Thank you to all who had the time to attend my keynote guest speaker presentation at the #NZIE annual Business, Management and Leadership Symposium last month. After presenting my ongoing project on relationships between businesses and consumers on social media, the discussion turned to whether businesses know their consumers enough to offer meaningful and memorable experiences both online and offline. The short answer is no. So, here are some after-thoughts following my discussion with the audience.
Quite obviously, consumption practices take on new meanings in the digital age – without being broadcast/shared/communicated on social media, they are pointless. Last year my clients called a whale watching tour off simply because they forgot to charge their cameras. I’m not surprised, I teach consumer behavior in my marketing classes 🙂 What I try to say is that if a business does not offer their consumers an opportunity to create and share their content/experiences with others (yes, it’s about user-generated content and consumers’ self-expression, academically speaking) then it’s probably wasting time on social media. The key is to learn what makes consumers engage with a brand. I’m sure that there are numerous personal as well as professional reasons.
Before social media, marketing communications was a relatively stable and predictable business; the traditional approaches generally worked, keeping advertisers and PR managers satisfied. The emergence of social media has flipped the marketing world on its head. Suddenly, businesses start questioning whether social media is the best channel, as so many suggest, to reach consumers.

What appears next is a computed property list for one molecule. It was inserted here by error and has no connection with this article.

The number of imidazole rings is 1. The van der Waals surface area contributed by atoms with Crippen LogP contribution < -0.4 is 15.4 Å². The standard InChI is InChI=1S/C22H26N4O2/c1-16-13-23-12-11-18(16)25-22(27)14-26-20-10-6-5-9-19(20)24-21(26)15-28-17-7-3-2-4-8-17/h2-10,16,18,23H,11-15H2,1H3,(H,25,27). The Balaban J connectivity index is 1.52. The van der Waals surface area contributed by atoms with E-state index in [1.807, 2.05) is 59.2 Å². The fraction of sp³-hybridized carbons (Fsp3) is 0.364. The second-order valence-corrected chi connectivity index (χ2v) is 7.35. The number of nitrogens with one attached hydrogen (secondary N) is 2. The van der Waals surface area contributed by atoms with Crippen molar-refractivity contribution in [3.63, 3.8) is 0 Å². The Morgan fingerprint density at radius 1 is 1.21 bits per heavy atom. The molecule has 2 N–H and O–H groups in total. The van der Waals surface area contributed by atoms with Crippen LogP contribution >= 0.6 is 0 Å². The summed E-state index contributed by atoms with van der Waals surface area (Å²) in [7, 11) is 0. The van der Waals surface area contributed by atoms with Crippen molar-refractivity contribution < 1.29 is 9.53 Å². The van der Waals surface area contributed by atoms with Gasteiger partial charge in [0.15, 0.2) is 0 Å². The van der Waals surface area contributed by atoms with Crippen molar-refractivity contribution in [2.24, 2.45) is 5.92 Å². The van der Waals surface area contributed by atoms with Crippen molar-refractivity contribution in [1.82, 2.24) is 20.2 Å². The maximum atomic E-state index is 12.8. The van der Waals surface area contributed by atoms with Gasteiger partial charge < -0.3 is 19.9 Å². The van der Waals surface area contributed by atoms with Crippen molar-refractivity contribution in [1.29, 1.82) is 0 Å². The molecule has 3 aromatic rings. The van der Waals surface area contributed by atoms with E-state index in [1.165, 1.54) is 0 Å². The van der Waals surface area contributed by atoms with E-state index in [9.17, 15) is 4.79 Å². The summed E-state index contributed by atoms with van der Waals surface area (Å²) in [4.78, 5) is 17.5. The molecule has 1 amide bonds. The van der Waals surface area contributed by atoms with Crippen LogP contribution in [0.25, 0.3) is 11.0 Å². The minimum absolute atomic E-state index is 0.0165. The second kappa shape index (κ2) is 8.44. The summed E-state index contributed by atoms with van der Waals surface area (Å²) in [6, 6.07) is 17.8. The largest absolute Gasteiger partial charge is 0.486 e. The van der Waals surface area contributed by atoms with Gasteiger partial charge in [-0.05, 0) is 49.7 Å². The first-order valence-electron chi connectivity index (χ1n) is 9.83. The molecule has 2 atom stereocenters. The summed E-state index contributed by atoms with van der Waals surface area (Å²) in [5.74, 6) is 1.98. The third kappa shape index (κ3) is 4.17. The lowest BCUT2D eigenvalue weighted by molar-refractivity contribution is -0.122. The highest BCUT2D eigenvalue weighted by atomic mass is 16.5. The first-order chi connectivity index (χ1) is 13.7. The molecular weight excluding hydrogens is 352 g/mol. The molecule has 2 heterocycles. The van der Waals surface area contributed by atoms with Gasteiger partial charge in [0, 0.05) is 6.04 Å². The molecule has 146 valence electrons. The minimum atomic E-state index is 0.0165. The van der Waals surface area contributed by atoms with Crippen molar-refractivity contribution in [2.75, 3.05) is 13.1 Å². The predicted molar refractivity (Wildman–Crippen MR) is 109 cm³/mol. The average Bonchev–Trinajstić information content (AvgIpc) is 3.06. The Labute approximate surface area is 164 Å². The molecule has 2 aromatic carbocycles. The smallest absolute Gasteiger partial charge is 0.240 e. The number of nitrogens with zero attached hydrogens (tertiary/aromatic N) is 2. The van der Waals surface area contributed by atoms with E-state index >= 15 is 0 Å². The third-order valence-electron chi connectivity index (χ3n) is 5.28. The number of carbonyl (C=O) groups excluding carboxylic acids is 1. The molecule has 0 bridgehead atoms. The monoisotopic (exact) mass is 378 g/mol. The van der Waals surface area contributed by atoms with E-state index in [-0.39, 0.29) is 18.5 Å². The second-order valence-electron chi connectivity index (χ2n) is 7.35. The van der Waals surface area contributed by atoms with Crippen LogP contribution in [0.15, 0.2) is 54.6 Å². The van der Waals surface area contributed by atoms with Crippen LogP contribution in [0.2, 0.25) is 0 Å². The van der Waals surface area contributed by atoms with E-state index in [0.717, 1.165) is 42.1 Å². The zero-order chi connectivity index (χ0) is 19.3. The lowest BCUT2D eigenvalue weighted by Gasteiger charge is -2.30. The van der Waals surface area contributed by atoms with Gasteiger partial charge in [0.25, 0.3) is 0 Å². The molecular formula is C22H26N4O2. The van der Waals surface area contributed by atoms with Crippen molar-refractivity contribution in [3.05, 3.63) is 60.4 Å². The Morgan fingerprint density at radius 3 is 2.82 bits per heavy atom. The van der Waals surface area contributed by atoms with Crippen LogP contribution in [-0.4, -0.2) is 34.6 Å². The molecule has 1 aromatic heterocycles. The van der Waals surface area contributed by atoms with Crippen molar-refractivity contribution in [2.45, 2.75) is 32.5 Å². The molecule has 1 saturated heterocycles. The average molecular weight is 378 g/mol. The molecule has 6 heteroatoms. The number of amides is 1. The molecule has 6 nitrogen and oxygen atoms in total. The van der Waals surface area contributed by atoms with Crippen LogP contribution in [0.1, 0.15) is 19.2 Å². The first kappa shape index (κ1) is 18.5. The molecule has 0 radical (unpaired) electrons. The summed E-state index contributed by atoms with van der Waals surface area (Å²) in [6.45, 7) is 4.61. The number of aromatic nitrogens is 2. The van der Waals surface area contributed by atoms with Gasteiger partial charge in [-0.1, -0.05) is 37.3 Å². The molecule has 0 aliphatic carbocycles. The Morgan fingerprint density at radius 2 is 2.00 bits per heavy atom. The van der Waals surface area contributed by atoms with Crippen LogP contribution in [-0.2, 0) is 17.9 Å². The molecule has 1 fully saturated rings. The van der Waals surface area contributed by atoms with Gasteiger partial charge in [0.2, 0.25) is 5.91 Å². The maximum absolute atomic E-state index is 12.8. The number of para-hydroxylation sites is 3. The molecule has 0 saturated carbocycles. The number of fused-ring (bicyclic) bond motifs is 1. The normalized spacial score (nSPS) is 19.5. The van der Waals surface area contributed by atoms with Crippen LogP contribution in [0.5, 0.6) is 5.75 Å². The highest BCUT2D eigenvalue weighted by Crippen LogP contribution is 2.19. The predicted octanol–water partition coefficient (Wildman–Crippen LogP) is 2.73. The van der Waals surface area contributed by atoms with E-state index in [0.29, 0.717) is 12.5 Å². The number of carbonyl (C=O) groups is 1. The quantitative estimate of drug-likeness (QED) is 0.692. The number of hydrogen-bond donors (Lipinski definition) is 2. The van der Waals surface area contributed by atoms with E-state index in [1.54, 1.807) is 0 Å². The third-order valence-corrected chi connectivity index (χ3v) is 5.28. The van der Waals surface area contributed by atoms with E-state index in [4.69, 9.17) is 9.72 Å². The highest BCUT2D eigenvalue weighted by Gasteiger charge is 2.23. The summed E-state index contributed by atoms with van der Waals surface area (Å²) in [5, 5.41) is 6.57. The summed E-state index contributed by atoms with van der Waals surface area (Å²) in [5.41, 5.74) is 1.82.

At Otago Polytechnic (Auckland campus) I taught marketing courses. The entire point was to get my students to develop a habit to scan everything when it comes to marketing – from a company’s day-to-day operation to its social media presence. As you may guess, social media remains one of the most popular topics in my classes. From my students’ perspectives, business on social platforms should be working towards one big idea – building a community. The idea isn’t new. However, whether businesses are capable of building a community on social media or not is debatable.
In a publication by Harvard Business Review, Henry Mintzberg advised, “If you want to understand the difference between a network and a community, ask your Facebook friends to help paint your house” (2015). There is also no agreement between academic and marketing practitioners regarding whether brand communities emerging on social media should be seen and treated in the same way as traditional (face-to-face) ones.
It seems that Giapo Ice Cream shop and Mr Vintage t-shirt company (Auckland) are not aware of this debate. They somehow know how to develop a highly participative brand fellowship off and on social media. This is what my research participants say about them: